Regranulate - plastic ground into smaller pieces. Photo by Christian Ove Carlsson.

How can we make plastic more sustainable?

Wednesday 21 Oct 20
by Morten Andersen


Anders Egede Daugaard
Associate Professor
DTU Chemical Engineering
+45 23 65 21 52
All stages of plastics use, from processing to initial product and after-life will need to be taken into account for design of tomorrow’s plastic materials and to increase their value for society.

The optimal sustainable polymer would be made from biological feedstock and be fully recyclable. However, we cannot get to this ideal scenario in one go, as Anders E. Daugaard, Associate Professor with the Danish Polymer Centre (DPC) at DTU Chemical Engineering, explains:

“We still see more bio-based polymers with satisfactory technical properties being developed. This is good news for climate change mitigation. We need alternative sources of raw materials, and production of bio-based polymers does emit less CO2 than production of polymers from fossil raw materials. However, these bio-polymers do not recycle well so far. I would argue that a fossil polymer, such as our current commodity plastics, which can be recycled many times, is in fact more sustainable than a bio-based polymer that can only be used once.”

Further, Anders E. Daugaard wants us to think polymer sustainability in a broader context:

“We should not only be concerned about the source of raw material or the fate of the polymer itself, but also include its function. Without polymer wrapping, food like fish, meat, and fruit would quickly go bad. We would have to return to the situation 50 years ago, where people had to do most of their shopping at a daily basis. And we would waste a lot more food than we currently do. This would hardly be sustainable.”

Multi-layer foils challenge recycling

Most consumers don’t know that as they pick up a random tray with fresh meat at the supermarket, the product is protected not by one, but typically 5-7 different layers of foil. The middle layer will have excellent barrier properties—stopping meat juice from getting out, and oxygen from getting in—while the other layers add other technical properties.

“The result is unique protection, and we can thus see food products last for several weeks rather than maybe a couple of days. However, from a recycling perspective this is really problematic. It is just not possible to separate these 5-7 different layers after collection. At the very best, you may be able to tolerate these polymers in a blended form in granulated re-used polymer, which could be utilized for making, say, an outdoor bench. Nevertheless, you will never be able to restore the excellent barrier properties and re-use these high-value polymers for the original purpose,” says Anders E. Daugaard.

Solving this problem will require a combination of technical research and a change of attitude, Anders E. Daugaard argues:

“Efforts in many research groups, including ours, aim at developing novel polymers which as one-layer foils have satisfactory barrier and other properties. This will enable recycling for the original purpose. We have shown that a significant improvement can be achieved using various composite systems. Such solutions are able to meet requirements in some areas of packaging. However, even though a lot of progress is made, it is still very difficult to meet the excellent barrier properties of the best multi-layer foils.”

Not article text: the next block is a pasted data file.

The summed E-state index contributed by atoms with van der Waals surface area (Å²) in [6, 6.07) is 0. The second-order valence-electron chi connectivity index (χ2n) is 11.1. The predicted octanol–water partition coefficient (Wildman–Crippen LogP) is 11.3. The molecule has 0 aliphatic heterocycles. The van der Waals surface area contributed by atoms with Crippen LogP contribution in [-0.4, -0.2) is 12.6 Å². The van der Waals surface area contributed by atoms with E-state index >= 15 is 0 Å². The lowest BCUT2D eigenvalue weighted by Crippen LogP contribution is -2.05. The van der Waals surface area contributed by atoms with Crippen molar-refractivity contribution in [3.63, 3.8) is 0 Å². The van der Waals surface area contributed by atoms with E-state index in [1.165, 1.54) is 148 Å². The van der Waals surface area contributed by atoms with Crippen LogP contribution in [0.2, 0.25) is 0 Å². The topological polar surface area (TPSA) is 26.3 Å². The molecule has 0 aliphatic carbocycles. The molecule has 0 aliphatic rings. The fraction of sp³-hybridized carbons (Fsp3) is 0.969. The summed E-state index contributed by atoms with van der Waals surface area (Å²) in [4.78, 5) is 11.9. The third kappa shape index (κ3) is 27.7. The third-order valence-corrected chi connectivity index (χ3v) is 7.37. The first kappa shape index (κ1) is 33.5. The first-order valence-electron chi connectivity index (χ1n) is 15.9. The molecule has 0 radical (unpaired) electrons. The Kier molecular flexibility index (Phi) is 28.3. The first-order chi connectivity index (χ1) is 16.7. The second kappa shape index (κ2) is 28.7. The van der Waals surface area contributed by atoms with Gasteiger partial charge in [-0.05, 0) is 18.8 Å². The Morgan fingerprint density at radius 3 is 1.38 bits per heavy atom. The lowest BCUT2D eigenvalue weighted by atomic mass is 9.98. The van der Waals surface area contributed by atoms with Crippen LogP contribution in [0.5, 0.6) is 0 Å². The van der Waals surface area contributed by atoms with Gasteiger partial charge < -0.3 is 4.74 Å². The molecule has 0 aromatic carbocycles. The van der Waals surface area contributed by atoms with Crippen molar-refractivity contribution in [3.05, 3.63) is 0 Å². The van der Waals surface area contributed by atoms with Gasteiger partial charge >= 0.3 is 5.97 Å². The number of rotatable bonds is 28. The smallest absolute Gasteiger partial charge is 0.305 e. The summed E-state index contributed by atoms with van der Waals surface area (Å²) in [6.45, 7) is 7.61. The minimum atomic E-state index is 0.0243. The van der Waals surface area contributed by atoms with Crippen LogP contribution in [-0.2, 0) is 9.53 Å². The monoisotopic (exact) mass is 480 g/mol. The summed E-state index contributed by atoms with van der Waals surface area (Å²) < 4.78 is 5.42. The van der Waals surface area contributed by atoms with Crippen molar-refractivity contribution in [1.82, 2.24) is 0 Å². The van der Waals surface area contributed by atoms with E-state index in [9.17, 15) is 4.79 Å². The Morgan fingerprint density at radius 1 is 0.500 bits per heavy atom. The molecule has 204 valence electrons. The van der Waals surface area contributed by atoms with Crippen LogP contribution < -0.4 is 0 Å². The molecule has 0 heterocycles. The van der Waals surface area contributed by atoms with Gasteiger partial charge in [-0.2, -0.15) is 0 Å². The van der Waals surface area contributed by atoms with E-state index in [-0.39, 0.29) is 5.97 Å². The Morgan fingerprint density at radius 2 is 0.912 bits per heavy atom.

Through a recently granted Innovation Fund Denmark Grand solutions project, DPC will collaborate with industrial partners covering all the elements of processing and preparation of industrial solutions to reduce the need for muli-layer foils for packaging applications.

Getting value out of plastic waste at all stages of the process

Reducing plastic consumption during processing by direct recirculation, when possible, or through industrial recycling is currently being done. However, for some materials, such as multi-layer foils or thermosets, this is particularly difficult, since these cannot just be re-grinded and recirculated into the production. In these cases, companies will not even be able to recycle waste created in-house.

“We’re talking about significant quantities here, and it should be possible to utilize this resource. Multi-layer foils are one such example, but also thermoset materials or heavily degraded materials that have been in circulation, are fractions that will need to be handled,” says Anders E. Daugaard.

If a quantum of newly produced polymer has some kind of flaw, it will often have to be incinerated. In addition to waste from production, also thermoset materials as well as heavily degraded or mixed plastics need to be recycled to a much greater extent to generate higher value from these types of materials.

Through an internal collaboration at the Department, we combine gasification technology from the CHEC research group with our expertise on plastics, together with industrial and academic partners in an Innovation Fund Denmark Grand Solutions project, to extract higher value products from such complicated waste fractions. Particularly, the possibility to be able to produce new pristine polymers from these raw materials holds a great potential for increasing the value of these waste fractions.

“By considering all the stages of plastics use, from processing to initial product and after-life, we believe it will be possible to both reduce the amount of waste as well as to increase the value of the waste products that we as a society will inevitably create. All of these aspects are critical in the development of a more sustainable use of plastics,” Anders E. Daugaard concludes.

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